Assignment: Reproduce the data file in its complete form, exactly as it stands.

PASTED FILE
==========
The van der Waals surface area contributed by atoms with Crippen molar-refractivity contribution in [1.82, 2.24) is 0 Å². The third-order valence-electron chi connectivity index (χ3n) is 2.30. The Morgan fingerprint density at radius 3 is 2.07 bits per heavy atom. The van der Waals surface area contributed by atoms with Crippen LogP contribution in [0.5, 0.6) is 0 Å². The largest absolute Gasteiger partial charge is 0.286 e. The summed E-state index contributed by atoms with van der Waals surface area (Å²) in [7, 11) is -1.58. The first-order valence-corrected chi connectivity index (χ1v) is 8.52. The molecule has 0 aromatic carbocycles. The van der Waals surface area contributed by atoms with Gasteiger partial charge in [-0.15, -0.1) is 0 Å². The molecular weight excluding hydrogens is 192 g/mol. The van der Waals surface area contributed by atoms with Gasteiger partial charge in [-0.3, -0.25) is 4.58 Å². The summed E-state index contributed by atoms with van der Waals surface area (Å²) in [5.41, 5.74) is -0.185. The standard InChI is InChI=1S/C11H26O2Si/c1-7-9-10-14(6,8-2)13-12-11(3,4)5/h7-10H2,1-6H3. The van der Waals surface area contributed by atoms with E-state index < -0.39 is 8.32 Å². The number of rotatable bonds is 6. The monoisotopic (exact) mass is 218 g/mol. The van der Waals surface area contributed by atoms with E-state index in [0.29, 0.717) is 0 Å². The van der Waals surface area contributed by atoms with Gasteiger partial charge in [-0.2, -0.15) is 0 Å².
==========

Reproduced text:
The van der Waals surface area contributed by atoms with Crippen molar-refractivity contribution in [1.82, 2.24) is 0 Å². The third-order valence-electron chi connectivity index (χ3n) is 2.30. The Morgan fingerprint density at radius 3 is 2.07 bits per heavy atom. The van der Waals surface area contributed by atoms with Crippen LogP contribution in [0.5, 0.6) is 0 Å². The largest absolute Gasteiger partial charge is 0.286 e. The summed E-state index contributed by atoms with van der Waals surface area (Å²) in [7, 11) is -1.58. The first-order valence-corrected chi connectivity index (χ1v) is 8.52. The molecule has 0 aromatic carbocycles. The van der Waals surface area contributed by atoms with Gasteiger partial charge in [-0.15, -0.1) is 0 Å². The molecular weight excluding hydrogens is 192 g/mol. The van der Waals surface area contributed by atoms with Gasteiger partial charge in [-0.3, -0.25) is 4.58 Å². The summed E-state index contributed by atoms with van der Waals surface area (Å²) in [5.41, 5.74) is -0.185. The standard InChI is InChI=1S/C11H26O2Si/c1-7-9-10-14(6,8-2)13-12-11(3,4)5/h7-10H2,1-6H3. The van der Waals surface area contributed by atoms with E-state index < -0.39 is 8.32 Å². The number of rotatable bonds is 6. The monoisotopic (exact) mass is 218 g/mol. The van der Waals surface area contributed by atoms with E-state index in [0.29, 0.717) is 0 Å². The van der Waals surface area contributed by atoms with Gasteiger partial charge in [-0.2, -0.15) is 0 Å².